Jessi Macis white-knuckled her car into the driveway of the Johnson’s household thankful she made it there. During parts of the trip she thought the snow would get the best of her little car. Just shy of eight months pregnant, she had no desire to get stranded by the weather. She wouldn’t let the blizzard stand in the way of the commitment she made to spend the holidays and last few weeks of the pregnancy with the child’s parents.
She pushed open the car door surprised no one had come outside. They should have been expecting her, especially since she was two hours late. There had been times she didn’t think she’d make it at all. The cold air whipped in swirling eddies sending shivers through her as she slogged through the snow to the house.
The large three-story house had huge white pillars lining the front, with large windows to take advantage of the beautiful setting surrounding the house. White Christmas lights trimmed the house giving it a warm feel without being over the top with the holiday decorations. To look at the house and realize the twins she would give birth two in just a few short weeks would grow in up that house was amazing. She never thought she’d do such a thing, but Jessi had agreed to be the surrogate for Doctor Michael Johnson and his wife Peg.
The feeling of giving children to a couple who could give them so much more than just love was a mixed blessing. She felt honored to help them have a family, but sad that in a few weeks she’d have to leave the children she had grown attached to as they grew in her womb.
Jessi stomped the snow from her boots, then rang the doorbell. Seconds passed and the entryway light didn’t come on. She pushed the bell again, before wrapping her arms around her body. Gosh, it was cold. Even if something had happened, the housekeeper should have been there.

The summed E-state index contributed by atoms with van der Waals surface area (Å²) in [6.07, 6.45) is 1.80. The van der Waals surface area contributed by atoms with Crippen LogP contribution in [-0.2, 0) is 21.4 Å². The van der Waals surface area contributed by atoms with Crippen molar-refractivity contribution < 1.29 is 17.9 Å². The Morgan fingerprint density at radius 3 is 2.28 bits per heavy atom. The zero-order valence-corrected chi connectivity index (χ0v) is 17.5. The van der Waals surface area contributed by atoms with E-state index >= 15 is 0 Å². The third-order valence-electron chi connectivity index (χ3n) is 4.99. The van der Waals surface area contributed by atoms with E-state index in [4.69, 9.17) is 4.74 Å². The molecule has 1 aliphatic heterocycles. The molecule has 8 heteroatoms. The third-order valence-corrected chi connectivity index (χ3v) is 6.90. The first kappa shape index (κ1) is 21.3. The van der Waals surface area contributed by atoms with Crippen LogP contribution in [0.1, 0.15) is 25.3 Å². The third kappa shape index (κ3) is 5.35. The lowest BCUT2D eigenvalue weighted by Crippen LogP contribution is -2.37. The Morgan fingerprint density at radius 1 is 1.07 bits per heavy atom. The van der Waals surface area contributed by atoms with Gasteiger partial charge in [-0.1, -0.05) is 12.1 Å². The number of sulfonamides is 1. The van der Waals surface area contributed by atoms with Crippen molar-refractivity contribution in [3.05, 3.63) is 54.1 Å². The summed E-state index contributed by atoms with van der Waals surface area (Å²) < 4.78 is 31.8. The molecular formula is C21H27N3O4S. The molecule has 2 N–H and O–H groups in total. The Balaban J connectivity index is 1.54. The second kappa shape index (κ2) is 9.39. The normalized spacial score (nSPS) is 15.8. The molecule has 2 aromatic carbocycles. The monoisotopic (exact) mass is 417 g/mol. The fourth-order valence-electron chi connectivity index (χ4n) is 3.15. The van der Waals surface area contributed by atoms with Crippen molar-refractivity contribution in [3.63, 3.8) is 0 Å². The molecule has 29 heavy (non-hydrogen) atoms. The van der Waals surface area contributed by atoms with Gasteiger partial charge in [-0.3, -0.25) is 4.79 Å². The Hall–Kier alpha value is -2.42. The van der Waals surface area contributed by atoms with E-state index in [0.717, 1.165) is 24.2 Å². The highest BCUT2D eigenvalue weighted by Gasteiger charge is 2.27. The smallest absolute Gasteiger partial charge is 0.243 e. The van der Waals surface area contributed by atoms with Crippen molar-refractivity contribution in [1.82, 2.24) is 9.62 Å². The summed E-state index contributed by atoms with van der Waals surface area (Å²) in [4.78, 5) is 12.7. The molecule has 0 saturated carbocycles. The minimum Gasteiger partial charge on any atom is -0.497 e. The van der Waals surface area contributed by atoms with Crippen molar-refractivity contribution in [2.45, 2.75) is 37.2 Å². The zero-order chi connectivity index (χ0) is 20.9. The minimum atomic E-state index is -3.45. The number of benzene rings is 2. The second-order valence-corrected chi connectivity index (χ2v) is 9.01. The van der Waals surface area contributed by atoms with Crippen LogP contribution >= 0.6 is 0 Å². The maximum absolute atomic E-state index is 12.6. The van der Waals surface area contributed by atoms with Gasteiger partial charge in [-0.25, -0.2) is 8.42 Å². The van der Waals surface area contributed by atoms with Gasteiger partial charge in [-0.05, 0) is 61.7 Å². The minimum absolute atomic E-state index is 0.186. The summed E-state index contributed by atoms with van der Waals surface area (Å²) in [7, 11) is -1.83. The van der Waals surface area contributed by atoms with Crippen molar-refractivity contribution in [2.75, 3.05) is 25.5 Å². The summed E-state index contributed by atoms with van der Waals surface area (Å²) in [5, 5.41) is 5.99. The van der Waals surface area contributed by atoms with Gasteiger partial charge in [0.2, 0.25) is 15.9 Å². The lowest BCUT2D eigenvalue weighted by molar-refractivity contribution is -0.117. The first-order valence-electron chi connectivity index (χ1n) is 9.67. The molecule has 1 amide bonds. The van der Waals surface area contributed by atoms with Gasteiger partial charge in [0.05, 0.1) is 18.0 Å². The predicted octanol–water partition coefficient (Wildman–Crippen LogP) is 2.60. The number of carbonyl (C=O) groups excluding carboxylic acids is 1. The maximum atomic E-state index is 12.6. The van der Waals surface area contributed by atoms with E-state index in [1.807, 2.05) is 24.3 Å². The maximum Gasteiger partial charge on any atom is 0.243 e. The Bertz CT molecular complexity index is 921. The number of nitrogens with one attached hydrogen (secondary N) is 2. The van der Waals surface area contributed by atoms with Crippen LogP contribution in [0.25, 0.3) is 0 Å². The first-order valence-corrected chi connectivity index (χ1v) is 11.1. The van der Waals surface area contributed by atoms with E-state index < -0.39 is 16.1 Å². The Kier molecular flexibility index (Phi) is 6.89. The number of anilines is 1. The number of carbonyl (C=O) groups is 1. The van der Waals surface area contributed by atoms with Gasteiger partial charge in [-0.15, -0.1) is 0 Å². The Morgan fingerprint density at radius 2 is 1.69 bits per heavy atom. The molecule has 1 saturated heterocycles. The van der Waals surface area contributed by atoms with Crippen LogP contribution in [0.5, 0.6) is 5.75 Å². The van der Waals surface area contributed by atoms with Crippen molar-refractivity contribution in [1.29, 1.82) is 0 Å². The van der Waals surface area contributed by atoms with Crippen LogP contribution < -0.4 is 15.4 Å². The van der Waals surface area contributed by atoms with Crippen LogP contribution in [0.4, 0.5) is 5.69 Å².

When she was about to go back to the car, to the warmth of the heater, and call Michael, the door opened. He stood before her, his hair shaggy and tussled from dragging his hand through it. He gazed at her as if he didn’t recognize her, there was something haunting in his eyes. His clothes were wrinkled, the tie he normally wore was loose and just draped over his shoulders, while the first two buttons of his dress shirt lay undone. She had never seen him so disheveled, not even when he was an intern and worked the long hours at the hospital in Denver.
In that moment she forgot about the chill. “Michael, it’s me Jessi. Is everything okay?”
“Jessi?” He dragged his hand through his hair, pushing it out of his eyes. He shook his head, as if trying to focus and it seemed to push away the cobwebs. “Jessi, what are you doing here? You shouldn’t be out in this.”
“What? I’m here as we agreed upon. Michael what’s going on? Where’s Peg?” She looked past him, trying to see into the house.
“Come in. You’re going to catch your death out there.” Still in a daze, he moved away, allowing her to step into the warmth of the house.
Jessi pushed the door shut and shrugged out of her coat, before she unlaced her boots. Something was wrong with him and she was eager to get to the bottom of it. She touched her hand on his arm, to draw his attention. “Let’s sit down and you can tell me what’s happening.”
“I need a drink.” He moved from her touch and into the family room.